The one notable aspect of the TNG sleeveless miniskirt dress is that the rank appeared on the collar. So removing the sleeves was never an issue. Obviously Abrams already had a precedent for representing rank on such a uniform, but chose to ignore it for some reason. I can think of no reason not to put rank on her collar as is done in present day Navy uniforms, which are commonly mixed with other uniforms which display rank on epaulets and sleeves. Other than they just didn’t care.

344. Trekkiegal63 - March 27, 2013

343 Curious Cadet:

And while there were skirts in the TNG pilot, even the men got to wear them (gotta love memory alpha for documenting this so thoroughly).

This fact puts a huge smile on my face whenever I think on it. Say what you will about Roddenberry’s personal life, the man was rather fantastic at making a statement.

Seeing her and the extras in skirts, as well as men wearing the skirts, one gets the feeling this was the deal Roddenberry struck with the studio — “you want Troi to wear a skirt, fine then the men must be able to wear them as well”. Seems like when the men stopped wearing them so did everybody else.

My fondest wish is that somehow, someway, someday, this gets corroborated. Because that would be, to quote my daughter, awesome. ;)

Obviously Abrams already had a precedent for representing rank on such a uniform, but chose to ignore it for some reason. I can think of no reason not to put rank on her collar as is done in present day Navy uniforms

…this actually tickled my memory about something, so I googled it to confirm, and yup, one of Kirk’s two different styles of green wrap shirts had the rank on the collar (let’s see if the site will let me post this) http://starsmedia.ign.com/stars/image/article/837/837864/capt-kirk_chair_1196285758.jpg

So yes, you are right. There is absolutely no good reason why those rank stripes should have been left off. :(

345. Keachick - March 27, 2013

I actually said nearly two years ago that rank could be put on the neckline of the short sleeve women’s dress/skirt. There is no reason why the same could not apply to a man’s uniform.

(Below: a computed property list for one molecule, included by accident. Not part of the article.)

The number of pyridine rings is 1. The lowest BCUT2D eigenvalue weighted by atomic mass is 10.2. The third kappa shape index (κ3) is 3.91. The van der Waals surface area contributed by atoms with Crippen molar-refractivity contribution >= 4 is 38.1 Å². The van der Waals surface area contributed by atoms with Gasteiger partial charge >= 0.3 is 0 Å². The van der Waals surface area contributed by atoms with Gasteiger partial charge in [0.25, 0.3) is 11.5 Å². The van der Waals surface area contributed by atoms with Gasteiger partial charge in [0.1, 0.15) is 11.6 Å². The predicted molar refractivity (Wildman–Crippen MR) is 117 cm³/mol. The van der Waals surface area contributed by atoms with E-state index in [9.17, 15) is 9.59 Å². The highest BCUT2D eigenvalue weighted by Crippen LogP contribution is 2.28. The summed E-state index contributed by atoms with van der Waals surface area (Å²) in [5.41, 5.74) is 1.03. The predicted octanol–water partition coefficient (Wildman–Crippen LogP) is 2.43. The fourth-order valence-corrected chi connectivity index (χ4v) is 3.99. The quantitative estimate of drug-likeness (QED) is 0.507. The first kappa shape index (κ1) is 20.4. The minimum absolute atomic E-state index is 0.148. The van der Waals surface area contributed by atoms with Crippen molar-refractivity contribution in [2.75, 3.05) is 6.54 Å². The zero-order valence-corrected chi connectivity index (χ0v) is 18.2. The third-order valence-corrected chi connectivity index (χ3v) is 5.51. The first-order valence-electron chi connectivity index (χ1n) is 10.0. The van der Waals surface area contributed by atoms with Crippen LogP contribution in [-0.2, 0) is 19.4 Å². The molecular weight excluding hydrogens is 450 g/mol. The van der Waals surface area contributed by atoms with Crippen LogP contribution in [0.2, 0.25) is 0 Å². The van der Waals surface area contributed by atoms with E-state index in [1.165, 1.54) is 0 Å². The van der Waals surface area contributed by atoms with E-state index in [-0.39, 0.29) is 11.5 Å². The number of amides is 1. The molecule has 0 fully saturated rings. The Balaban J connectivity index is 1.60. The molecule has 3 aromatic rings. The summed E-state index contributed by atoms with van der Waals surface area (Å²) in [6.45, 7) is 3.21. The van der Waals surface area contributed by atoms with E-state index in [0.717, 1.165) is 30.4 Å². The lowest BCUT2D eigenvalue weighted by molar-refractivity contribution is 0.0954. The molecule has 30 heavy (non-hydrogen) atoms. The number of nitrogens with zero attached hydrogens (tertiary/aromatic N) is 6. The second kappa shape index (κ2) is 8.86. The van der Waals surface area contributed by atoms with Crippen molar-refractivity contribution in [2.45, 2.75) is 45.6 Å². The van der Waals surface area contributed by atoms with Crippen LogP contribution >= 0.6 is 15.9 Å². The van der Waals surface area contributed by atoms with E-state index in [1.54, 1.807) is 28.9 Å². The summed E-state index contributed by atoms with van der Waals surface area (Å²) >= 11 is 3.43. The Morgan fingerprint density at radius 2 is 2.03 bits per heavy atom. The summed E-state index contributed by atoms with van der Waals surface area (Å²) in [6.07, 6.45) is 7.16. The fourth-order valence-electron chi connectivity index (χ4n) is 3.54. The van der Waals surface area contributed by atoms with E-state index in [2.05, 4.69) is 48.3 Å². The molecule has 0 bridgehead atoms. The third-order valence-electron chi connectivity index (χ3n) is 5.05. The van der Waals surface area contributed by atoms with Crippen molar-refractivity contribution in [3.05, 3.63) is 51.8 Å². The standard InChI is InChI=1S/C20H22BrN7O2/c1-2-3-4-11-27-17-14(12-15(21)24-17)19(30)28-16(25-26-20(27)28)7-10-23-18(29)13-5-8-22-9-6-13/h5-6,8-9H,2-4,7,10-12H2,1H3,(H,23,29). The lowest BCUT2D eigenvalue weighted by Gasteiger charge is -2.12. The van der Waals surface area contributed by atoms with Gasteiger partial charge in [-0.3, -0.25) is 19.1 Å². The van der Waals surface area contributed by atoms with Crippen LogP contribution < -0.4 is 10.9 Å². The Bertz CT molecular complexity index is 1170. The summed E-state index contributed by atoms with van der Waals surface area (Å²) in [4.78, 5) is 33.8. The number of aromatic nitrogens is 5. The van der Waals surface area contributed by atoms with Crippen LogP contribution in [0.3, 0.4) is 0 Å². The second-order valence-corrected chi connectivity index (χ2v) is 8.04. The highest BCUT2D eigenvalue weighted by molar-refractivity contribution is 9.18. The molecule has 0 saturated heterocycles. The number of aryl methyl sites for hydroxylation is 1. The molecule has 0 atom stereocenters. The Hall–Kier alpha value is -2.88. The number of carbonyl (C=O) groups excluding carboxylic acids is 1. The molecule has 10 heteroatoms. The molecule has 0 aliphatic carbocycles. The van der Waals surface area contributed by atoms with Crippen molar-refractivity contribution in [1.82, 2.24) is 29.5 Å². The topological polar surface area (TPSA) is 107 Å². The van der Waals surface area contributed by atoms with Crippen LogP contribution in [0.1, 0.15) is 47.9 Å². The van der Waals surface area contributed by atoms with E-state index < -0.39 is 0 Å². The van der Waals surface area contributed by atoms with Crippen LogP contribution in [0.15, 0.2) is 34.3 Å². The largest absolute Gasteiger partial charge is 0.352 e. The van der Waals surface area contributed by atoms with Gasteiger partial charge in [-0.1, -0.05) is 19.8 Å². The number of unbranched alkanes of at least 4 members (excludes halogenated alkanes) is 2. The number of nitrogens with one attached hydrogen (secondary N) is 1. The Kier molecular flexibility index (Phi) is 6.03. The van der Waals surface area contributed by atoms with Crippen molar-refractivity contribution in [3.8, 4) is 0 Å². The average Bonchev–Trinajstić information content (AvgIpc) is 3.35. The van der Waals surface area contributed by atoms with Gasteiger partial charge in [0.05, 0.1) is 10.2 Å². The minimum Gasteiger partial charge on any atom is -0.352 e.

trekkiegal: I realize that the pant suit worn by women would be tailored differently to men’s suits. I can’t buy men’s pants anymore than my sons can buy women’s pants. Certain anatomical differences have to be tailored for.

Curiously, I do not believe my sister has a pant suit in her closet, even though she works in an industry, where she is often seeing clients in her office and sometimes visiting them in their offices. No doubt there are also meetings that she attends. She wears pants, black leggings, dresses and skirts of varying lengths and styles, shirts, tops and scarves, of varying fabrics. She looks well dressed, stylish and very feminine. She has been sent for training or to troubleshoot problems that clients have in Sydney and Melbourne.

I am sorry but the pant suit as worn by Hilary Clinton and others – when wasn’t Boston Legal’s Shirley Schmidt wearing one of those? – is, to me, a sexist outfit.

Admittedly, the only women I can recall wearing a suit (tailored for a female) and tie have been Ellen DeGeneres and k.d.laing, but I am sure there have been others.

346. Keachick - March 27, 2013

So what’s the story here, JJ Abrams, Bob Orci and the rest of the Supreme Court? Why aren’t the women’s uniforms, whether they be a super short skirt with sleeveless top or not, seen to have rank stripes commensurate with that particular Starfleet’s women’s qualifications and experience?